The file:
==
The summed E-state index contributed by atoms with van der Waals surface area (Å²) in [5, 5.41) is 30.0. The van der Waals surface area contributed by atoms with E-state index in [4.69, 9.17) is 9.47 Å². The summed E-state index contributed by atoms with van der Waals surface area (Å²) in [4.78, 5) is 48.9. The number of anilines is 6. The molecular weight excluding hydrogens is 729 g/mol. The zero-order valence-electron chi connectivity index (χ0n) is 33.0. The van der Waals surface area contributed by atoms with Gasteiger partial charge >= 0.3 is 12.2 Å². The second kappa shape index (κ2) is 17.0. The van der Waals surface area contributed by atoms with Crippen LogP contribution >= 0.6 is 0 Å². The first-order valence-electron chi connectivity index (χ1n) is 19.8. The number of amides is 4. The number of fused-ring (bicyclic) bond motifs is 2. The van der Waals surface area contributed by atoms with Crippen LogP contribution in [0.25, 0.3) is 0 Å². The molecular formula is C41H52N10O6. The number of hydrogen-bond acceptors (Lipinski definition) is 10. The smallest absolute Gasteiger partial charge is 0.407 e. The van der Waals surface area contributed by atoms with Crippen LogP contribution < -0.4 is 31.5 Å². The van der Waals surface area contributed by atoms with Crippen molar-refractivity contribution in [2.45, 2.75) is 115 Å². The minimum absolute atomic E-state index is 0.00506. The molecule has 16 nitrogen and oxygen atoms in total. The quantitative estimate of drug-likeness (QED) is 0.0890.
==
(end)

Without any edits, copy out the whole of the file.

The summed E-state index contributed by atoms with van der Waals surface area (Å²) in [5, 5.41) is 30.0. The van der Waals surface area contributed by atoms with E-state index in [4.69, 9.17) is 9.47 Å². The summed E-state index contributed by atoms with van der Waals surface area (Å²) in [4.78, 5) is 48.9. The number of anilines is 6. The molecular weight excluding hydrogens is 729 g/mol. The zero-order valence-electron chi connectivity index (χ0n) is 33.0. The van der Waals surface area contributed by atoms with Gasteiger partial charge >= 0.3 is 12.2 Å². The second kappa shape index (κ2) is 17.0. The van der Waals surface area contributed by atoms with Crippen LogP contribution >= 0.6 is 0 Å². The first-order valence-electron chi connectivity index (χ1n) is 19.8. The number of amides is 4. The number of fused-ring (bicyclic) bond motifs is 2. The van der Waals surface area contributed by atoms with Crippen LogP contribution in [0.25, 0.3) is 0 Å². The molecular formula is C41H52N10O6. The number of hydrogen-bond acceptors (Lipinski definition) is 10. The smallest absolute Gasteiger partial charge is 0.407 e. The van der Waals surface area contributed by atoms with Crippen LogP contribution < -0.4 is 31.5 Å². The van der Waals surface area contributed by atoms with Crippen molar-refractivity contribution in [2.45, 2.75) is 115 Å². The minimum absolute atomic E-state index is 0.00506. The molecule has 16 nitrogen and oxygen atoms in total. The quantitative estimate of drug-likeness (QED) is 0.0890.